Slice: Rights, Boomers And Flares

Discover which slice is yours, then leave it forever

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Stop SlicingGolf Fact #1: There are millions of golfers who have never hit a hook, but there isn’t a single player alive who hasn’t at one time or another sliced the ball. Why? Think of it this way: In terms of golf survival, the mother of all musts is getting the ball into the air—it’s the first and by far the most important problem you must solve. And to get the ball airborne, many golfers feel the need to chop down on the ball with an open clubface and with a very steep approach. While this technique works well as in “Houston, we have liftoff,” the joy in the control room is short-lived because while steepness is your friend during liftoff, it’s your enemy during the rest of the flight, imparting too much sidespin on the golf ball.

So here’s the great paradox in golf: Imbedded in the cure of its most primordial problem (getting the ball airborne) is the virus that causes the slice (an open clubface). Accomplish the one and you’re automatically infected by the other. Now, the second great paradox: You’re aware of all this, but nonetheless can’t stop slicing. The reason why the slice is such a pesky foe is that there are three unique kinds of slices (plus their offspring), and the generic cures offered in most instruction articles don’t work because they’re written for “The Slice,” not the slice you have at a particular moment.

Since 90 percent of new golfers aim to the right, 90 percent of new golfers are forced to overspin the shoulders to pull the ball back to the target. Aim far enough to the right and the shoulders spin so violently that the clubface becomes trapped behind the body, causing it to remain open at impact. Thus, the ball shoots to the right of the target, then cuts even farther right—the Mini Right-To-Right. If the shoulders spin faster, the Mini turns into an Adult Right-To-Right with even worse consequences.

Types of Slices With the ball flying so far right, you adjust by opening your stance and aiming to the left of the target. Now, the ball starts way left and slices back toward the target—the Baby Boomer. Aiming more to the left to accommodate your Baby Boomer works until, in an effort to hit it too hard with the right side, you actually square the clubface to the path with an aggressive over-the-top move of the shoulders. The result is a pull way left of target. (In the family of slices, the pull is the first cousin to the slice.) To correct the pull, you introduce a chicken-winged left arm to open the face at impact. This results in an even bigger slice that finishes to the right of the target (the Adult Boomer). To fix this, you aim (open up) even more left and employ more chicken wing. This causes the mother of all Boomerangs, the Sonic Boomer, a ball that starts way left and exits right, melting your scores as it nestles somewhere near Topeka.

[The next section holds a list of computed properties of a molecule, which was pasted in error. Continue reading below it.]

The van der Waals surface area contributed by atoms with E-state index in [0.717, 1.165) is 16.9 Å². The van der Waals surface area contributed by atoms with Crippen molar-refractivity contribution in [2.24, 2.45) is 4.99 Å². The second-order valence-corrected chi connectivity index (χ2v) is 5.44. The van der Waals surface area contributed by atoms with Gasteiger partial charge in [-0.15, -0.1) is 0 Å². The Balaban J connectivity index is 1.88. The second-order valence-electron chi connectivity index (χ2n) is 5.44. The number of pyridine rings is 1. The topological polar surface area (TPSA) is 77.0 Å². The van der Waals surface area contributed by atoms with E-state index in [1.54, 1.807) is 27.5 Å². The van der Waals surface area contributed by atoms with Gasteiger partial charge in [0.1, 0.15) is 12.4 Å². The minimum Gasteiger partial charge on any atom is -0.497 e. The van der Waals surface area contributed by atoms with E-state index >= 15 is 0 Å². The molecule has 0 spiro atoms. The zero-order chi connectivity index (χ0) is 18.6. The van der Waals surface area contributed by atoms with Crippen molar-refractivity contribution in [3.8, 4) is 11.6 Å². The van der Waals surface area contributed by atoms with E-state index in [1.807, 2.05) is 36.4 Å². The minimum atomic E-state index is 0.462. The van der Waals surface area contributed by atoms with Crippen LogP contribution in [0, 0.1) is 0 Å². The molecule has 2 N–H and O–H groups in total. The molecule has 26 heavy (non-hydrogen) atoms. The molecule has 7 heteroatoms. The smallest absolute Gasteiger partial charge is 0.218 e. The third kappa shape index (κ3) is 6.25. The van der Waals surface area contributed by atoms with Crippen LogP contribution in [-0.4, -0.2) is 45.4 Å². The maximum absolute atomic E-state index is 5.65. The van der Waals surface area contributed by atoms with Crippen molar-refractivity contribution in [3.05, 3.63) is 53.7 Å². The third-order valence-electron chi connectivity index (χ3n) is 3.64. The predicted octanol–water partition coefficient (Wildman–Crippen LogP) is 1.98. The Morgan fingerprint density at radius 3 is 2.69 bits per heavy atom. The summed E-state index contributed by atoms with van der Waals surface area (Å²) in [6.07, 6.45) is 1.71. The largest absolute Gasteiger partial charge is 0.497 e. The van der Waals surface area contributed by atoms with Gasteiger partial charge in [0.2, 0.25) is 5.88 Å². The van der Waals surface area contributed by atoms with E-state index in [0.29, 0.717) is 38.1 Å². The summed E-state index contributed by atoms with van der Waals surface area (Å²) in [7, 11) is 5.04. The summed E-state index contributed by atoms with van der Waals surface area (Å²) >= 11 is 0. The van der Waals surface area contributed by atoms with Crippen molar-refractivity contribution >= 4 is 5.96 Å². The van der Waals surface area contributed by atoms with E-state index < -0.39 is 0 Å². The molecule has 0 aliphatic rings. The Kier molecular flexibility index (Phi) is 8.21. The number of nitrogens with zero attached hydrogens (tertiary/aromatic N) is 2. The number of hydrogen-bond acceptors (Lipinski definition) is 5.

Sick of this score-wrecker, you listen to the advice of your playing buddies that you’re aiming way left, so you aim in the general direction of the target, but still employ your old friend the chicken wing. Aided by the open face at impact, the ball starts in the general direction of the target and then spins to the right—welcome to the Flare. Hit enough Flares and you’ll subconsciously open your stance to start it more left, causing a reintroduction of the Baby Boomer. And so the cycle goes.

I’ve seen thousands of golfers endure this endless loop of faux fixes and slice progressions. The good news is that it doesn’t have to be this way. We’re about to embark on a Slice Eradication Program (S.E.P.) that I’m sure will help you get your ball flying more toward your targets. The S.E.P. involves: 1) recognizing that there’s more than one way to slice a golf ball; 2) identifying what slice you’re currently producing (see above); 3) learning the key anti-slice matchups; and finally, 4) grooving a no-slice swing.


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